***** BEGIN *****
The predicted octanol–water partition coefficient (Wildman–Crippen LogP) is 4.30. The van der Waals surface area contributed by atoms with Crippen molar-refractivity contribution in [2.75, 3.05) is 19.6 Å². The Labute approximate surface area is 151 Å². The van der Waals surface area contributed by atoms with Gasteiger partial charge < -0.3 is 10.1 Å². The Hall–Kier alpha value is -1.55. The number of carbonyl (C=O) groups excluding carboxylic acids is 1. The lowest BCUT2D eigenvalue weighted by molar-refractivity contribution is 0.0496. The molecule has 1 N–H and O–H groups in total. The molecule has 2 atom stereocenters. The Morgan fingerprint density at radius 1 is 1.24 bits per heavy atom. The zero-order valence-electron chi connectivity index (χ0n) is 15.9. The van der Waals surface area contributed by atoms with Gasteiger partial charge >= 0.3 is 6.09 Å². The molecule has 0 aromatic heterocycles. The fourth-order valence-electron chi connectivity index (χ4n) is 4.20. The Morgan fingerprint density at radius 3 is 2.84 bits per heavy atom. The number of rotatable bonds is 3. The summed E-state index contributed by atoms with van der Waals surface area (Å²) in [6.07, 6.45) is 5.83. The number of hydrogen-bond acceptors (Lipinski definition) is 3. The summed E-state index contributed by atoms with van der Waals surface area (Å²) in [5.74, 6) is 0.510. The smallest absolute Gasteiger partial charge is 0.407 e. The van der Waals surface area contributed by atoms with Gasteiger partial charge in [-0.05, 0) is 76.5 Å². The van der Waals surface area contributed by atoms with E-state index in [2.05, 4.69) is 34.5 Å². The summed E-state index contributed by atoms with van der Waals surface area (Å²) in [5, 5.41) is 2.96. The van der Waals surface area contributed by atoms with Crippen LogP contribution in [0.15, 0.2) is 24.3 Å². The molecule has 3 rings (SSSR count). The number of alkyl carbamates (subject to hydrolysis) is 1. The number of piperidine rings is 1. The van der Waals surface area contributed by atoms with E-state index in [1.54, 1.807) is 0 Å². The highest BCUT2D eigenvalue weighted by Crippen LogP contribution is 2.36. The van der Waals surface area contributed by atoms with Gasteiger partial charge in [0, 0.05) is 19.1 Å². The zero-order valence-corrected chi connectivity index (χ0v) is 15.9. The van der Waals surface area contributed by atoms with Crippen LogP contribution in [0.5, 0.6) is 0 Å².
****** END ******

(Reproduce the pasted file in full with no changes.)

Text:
The predicted octanol–water partition coefficient (Wildman–Crippen LogP) is 4.30. The van der Waals surface area contributed by atoms with Crippen molar-refractivity contribution in [2.75, 3.05) is 19.6 Å². The Labute approximate surface area is 151 Å². The van der Waals surface area contributed by atoms with Gasteiger partial charge < -0.3 is 10.1 Å². The Hall–Kier alpha value is -1.55. The number of carbonyl (C=O) groups excluding carboxylic acids is 1. The lowest BCUT2D eigenvalue weighted by molar-refractivity contribution is 0.0496. The molecule has 1 N–H and O–H groups in total. The molecule has 2 atom stereocenters. The Morgan fingerprint density at radius 1 is 1.24 bits per heavy atom. The zero-order valence-electron chi connectivity index (χ0n) is 15.9. The van der Waals surface area contributed by atoms with Gasteiger partial charge >= 0.3 is 6.09 Å². The molecule has 0 aromatic heterocycles. The fourth-order valence-electron chi connectivity index (χ4n) is 4.20. The Morgan fingerprint density at radius 3 is 2.84 bits per heavy atom. The number of rotatable bonds is 3. The summed E-state index contributed by atoms with van der Waals surface area (Å²) in [6.07, 6.45) is 5.83. The number of hydrogen-bond acceptors (Lipinski definition) is 3. The summed E-state index contributed by atoms with van der Waals surface area (Å²) in [5.74, 6) is 0.510. The smallest absolute Gasteiger partial charge is 0.407 e. The van der Waals surface area contributed by atoms with Gasteiger partial charge in [-0.05, 0) is 76.5 Å². The van der Waals surface area contributed by atoms with E-state index in [2.05, 4.69) is 34.5 Å². The summed E-state index contributed by atoms with van der Waals surface area (Å²) in [5, 5.41) is 2.96. The van der Waals surface area contributed by atoms with Crippen LogP contribution in [0.15, 0.2) is 24.3 Å². The molecule has 3 rings (SSSR count). The number of alkyl carbamates (subject to hydrolysis) is 1. The number of piperidine rings is 1. The van der Waals surface area contributed by atoms with E-state index in [1.54, 1.807) is 0 Å². The highest BCUT2D eigenvalue weighted by Crippen LogP contribution is 2.36. The van der Waals surface area contributed by atoms with Gasteiger partial charge in [0, 0.05) is 19.1 Å². The zero-order valence-corrected chi connectivity index (χ0v) is 15.9. The van der Waals surface area contributed by atoms with Crippen LogP contribution in [0.5, 0.6) is 0 Å².